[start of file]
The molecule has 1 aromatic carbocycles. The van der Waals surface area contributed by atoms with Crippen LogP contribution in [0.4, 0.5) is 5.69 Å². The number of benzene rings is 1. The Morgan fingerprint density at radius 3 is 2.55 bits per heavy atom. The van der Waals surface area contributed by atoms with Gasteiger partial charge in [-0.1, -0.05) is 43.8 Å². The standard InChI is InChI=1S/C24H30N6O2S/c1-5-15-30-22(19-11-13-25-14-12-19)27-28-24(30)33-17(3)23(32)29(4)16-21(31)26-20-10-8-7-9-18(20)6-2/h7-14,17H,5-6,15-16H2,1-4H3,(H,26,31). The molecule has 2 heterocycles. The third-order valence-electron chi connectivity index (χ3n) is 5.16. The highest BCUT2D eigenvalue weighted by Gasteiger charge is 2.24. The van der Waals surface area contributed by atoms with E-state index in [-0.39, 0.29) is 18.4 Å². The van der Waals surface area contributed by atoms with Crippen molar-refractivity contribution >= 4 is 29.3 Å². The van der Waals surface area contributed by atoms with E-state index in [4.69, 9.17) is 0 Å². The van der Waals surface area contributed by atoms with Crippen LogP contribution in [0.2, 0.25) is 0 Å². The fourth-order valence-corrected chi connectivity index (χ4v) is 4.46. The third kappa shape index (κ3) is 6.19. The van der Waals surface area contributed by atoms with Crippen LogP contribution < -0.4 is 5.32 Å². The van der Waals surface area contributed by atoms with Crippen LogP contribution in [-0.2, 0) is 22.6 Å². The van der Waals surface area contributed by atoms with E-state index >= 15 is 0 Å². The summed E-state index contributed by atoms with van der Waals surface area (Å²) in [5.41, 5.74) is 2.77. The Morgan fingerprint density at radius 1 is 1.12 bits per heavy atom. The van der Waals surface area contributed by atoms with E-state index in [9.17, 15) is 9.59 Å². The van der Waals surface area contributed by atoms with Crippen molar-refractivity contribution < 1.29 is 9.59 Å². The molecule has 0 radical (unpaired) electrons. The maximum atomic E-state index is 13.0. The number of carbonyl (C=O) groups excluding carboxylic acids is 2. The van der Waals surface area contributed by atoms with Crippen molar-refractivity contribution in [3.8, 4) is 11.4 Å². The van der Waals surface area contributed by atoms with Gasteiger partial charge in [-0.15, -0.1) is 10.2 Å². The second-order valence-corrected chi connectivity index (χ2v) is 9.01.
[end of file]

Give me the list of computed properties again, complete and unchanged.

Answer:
The molecule has 1 aromatic carbocycles. The van der Waals surface area contributed by atoms with Crippen LogP contribution in [0.4, 0.5) is 5.69 Å². The number of benzene rings is 1. The Morgan fingerprint density at radius 3 is 2.55 bits per heavy atom. The van der Waals surface area contributed by atoms with Gasteiger partial charge in [-0.1, -0.05) is 43.8 Å². The standard InChI is InChI=1S/C24H30N6O2S/c1-5-15-30-22(19-11-13-25-14-12-19)27-28-24(30)33-17(3)23(32)29(4)16-21(31)26-20-10-8-7-9-18(20)6-2/h7-14,17H,5-6,15-16H2,1-4H3,(H,26,31). The molecule has 2 heterocycles. The third-order valence-electron chi connectivity index (χ3n) is 5.16. The highest BCUT2D eigenvalue weighted by Gasteiger charge is 2.24. The van der Waals surface area contributed by atoms with E-state index in [-0.39, 0.29) is 18.4 Å². The van der Waals surface area contributed by atoms with Crippen molar-refractivity contribution >= 4 is 29.3 Å². The van der Waals surface area contributed by atoms with E-state index in [4.69, 9.17) is 0 Å². The van der Waals surface area contributed by atoms with Crippen LogP contribution in [0.2, 0.25) is 0 Å². The fourth-order valence-corrected chi connectivity index (χ4v) is 4.46. The third kappa shape index (κ3) is 6.19. The van der Waals surface area contributed by atoms with Crippen LogP contribution < -0.4 is 5.32 Å². The van der Waals surface area contributed by atoms with Crippen LogP contribution in [-0.2, 0) is 22.6 Å². The van der Waals surface area contributed by atoms with E-state index >= 15 is 0 Å². The summed E-state index contributed by atoms with van der Waals surface area (Å²) in [5.41, 5.74) is 2.77. The Morgan fingerprint density at radius 1 is 1.12 bits per heavy atom. The van der Waals surface area contributed by atoms with E-state index in [9.17, 15) is 9.59 Å². The van der Waals surface area contributed by atoms with Crippen molar-refractivity contribution < 1.29 is 9.59 Å². The molecule has 0 radical (unpaired) electrons. The maximum atomic E-state index is 13.0. The number of carbonyl (C=O) groups excluding carboxylic acids is 2. The van der Waals surface area contributed by atoms with Crippen molar-refractivity contribution in [3.8, 4) is 11.4 Å². The van der Waals surface area contributed by atoms with Gasteiger partial charge in [-0.15, -0.1) is 10.2 Å². The second-order valence-corrected chi connectivity index (χ2v) is 9.01.